Kaohsiung, May 28 (CNA) The 2009 national Bunun Malahodaigian festival opened Thursday in Taoyuan township in the southern county of Kaohsiung, with 1,000 Bunun aborigines participating in the annual event.
The Malahodaigian -- a ritual piercing of deer's ears with bows and arrows -- was launched this year with a ceremony at which Kaohsiung County Magistrate Yang Chiu-hsing and Taoyuan township chief Hsieh Chui-yao presided.
The 1,000 Bunun tribal representatives who attended the opening were from Hualien, Taitung, Nantou and Kaohsiung counties.
The ceremony began with a performance by students from Taoyuan Junior High School, and this was followed by a ritual firing of gunshots by Hsieh to ask for blessings.
The Malahodaigian, the Bunun tribe's largest and most important annual event, is usually held around April or May to pray for good hunting and a good harvest, Hsieh said.
The ceremony is also a coming-of-age event that focuses on passing on hunting skills to Bunun boys.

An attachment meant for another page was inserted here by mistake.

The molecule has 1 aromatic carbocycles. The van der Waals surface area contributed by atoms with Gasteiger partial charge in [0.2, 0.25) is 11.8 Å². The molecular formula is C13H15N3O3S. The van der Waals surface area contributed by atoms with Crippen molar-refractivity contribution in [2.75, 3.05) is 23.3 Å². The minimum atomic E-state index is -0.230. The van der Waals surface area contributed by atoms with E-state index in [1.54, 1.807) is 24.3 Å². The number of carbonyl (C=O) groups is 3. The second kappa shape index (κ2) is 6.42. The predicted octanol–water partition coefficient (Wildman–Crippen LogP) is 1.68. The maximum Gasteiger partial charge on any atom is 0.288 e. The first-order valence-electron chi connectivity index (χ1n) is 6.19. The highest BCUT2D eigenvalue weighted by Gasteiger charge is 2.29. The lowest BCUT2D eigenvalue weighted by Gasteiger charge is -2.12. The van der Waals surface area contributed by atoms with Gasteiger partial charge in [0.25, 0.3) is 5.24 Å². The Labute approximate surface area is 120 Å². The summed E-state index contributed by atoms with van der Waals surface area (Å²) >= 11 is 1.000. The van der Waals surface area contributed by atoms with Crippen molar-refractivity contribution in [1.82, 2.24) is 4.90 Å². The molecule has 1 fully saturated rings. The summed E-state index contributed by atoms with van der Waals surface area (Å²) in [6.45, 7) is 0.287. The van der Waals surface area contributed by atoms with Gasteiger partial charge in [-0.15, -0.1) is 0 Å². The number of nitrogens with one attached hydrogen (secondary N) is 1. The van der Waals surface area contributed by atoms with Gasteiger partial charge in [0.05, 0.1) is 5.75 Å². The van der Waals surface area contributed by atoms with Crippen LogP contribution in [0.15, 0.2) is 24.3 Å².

Although the Bunun view hunting primarily as a means of obtaining food, to them it also denotes life values and skills, Hsieh said, explaining the origins of the festival.
The ceremony, designed traditionally to encourage skilled hunters, usually begins with a chant by the shaman as he sprinkles the dregs of millet wine to bless the hunt, Hsieh added.
The ear-shooting ceremony usually takes place after the Bunun men return from the hunt to share their game with the other villagers.
After the ceremony, the men would be treated to millet wine made by the women who had been waiting for them to return from the hunt.
Traditionally, the ears of the Formosan barking deer would be hung on a wooden frame and all the men in the village would try to pierce them with their arrows. The boys would also use the deer's ears as targets to practice their shooting skills so that they could one day become good hunters, Hsieh said.
According to Yang, aboriginal culture forms an important part of Taiwan's cultural resources. Most aboriginal people have the gift of being able to sing well and they contribute greatly to tourism in the county, he added.
Thursday's festival included several other activities, such as tilling the soil, sowing seeds, cutting grass, harvesting and storing crops. Rituals associated with New Year's were also performed and there was an evening party.
The festival will continue Friday with a pig hunting and catching competition, and other traditional contests to test skills in areas such as wood-chopping, wood-sawing, and rice-husking.
The festival is rotated each year among the nine Bunun villages in Taiwan.
(By Y.L. Kao)